While data from the National Science Foundation (NSF) have demonstrated a doubling in the number of underrepresented minorities (URM) in science, technology, engineering, and mathematics (STEM) fields over the past three decades, the numbers of African Americans, Hispanic Americans, and Native Americans in these fields remain woefully below their representation in the US population. In 2018, only ~12% of doctoral degrees in STEM fields were conferred to URM, although they constitute ~30% of the US population. Similarly, over the past 20-years, the number of URM professors in chemistry or biology has hovered around 4%, despite myriad programs aimed at diversifying the STEM workforce. These data highlight the need for additional and novel strategies that target multiple points in the STEM pipeline. As one intervention to impact on the persistence of URM professors within the STEM, the American Society of Biochemistry and Molecular Biology (ASBMB) Minority Affairs Committee (MAC) has organized an annual workshop for early-career faculty and postdoctoral fellows that provides intensive mentoring on grant writing and career and professional development. The workshops, conducted yearly since 2013, have been well received among participants and participating mentors, and assessment metrics indicate that participants are two-fold more likely to obtain federal funding than closely matched comparison-group subjects who do not participate in the program.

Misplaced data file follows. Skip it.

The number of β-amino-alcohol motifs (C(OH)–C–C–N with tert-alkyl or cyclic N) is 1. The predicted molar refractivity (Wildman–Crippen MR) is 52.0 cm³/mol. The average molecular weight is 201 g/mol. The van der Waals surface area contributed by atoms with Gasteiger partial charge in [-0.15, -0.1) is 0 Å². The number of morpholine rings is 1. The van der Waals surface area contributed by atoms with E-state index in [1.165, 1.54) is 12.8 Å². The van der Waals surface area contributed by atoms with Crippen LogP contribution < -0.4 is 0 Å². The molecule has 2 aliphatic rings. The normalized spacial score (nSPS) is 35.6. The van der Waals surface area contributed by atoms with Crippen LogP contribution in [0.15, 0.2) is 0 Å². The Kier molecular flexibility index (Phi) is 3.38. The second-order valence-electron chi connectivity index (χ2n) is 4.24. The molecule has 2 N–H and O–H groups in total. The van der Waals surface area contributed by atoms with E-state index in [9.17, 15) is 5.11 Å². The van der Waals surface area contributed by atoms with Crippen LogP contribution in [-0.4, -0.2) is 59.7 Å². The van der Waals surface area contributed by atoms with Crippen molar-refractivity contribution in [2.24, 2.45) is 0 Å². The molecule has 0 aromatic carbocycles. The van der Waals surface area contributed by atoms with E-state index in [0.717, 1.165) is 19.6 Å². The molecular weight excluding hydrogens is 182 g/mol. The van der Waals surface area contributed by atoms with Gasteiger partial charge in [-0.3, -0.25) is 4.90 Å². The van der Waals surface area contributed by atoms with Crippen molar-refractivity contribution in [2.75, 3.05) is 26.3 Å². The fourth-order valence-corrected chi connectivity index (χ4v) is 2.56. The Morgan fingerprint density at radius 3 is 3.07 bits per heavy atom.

Strengthened by the experience gained over the past almost 10 years, an enhanced five-year Interactive Mentoring Activities for Grantsmanship Enhancement (IMAGE) Program – called IMAGE 2.0 – will serve a total of 120-150 participants. IMAGE 2.0 also includes, for the first time, activities for mid-career faculty from underrepresented ethnic groups, especially those who have encountered a persistent roadblock in their ability to maintain federal funding. Moreover, the program will conduct a longitudinal analysis of the effect of IMAGE by tracking previous participants through tenure and into their mid-careers. This tracking will inform on the impact of IMAGE in obtaining and sustaining funding and in acquiring tenure. Although the workshop will be the core of IMAGE 2.0, participants will be provided with year-long mentoring through communities of grant-writers. These communities will consist of participants and grant-writing mentors or participants and grant-writing coaches, and will convene virtually on a monthly basis. Grant-writing mentors will be content-competent and will provide periodic feedback on proposal development. Grant-writing coaches will be trained in culturally sensitive career coaching, and will motivate participants, help them develop and maintain a strong science identity, and coach them as they make major career decisions. These efforts will create a sense of belonging and accountability that will encourage participants to continue forward with their proposals through ultimate submission and also facilitate their persistence in their fields.
This award reflects NSF's statutory mission and has been deemed worthy of support through evaluation using the Foundation's intellectual merit and broader impacts review criteria.
|Effective start/end date||6/15/22 → 5/31/27|
- National Science Foundation: $188,029.00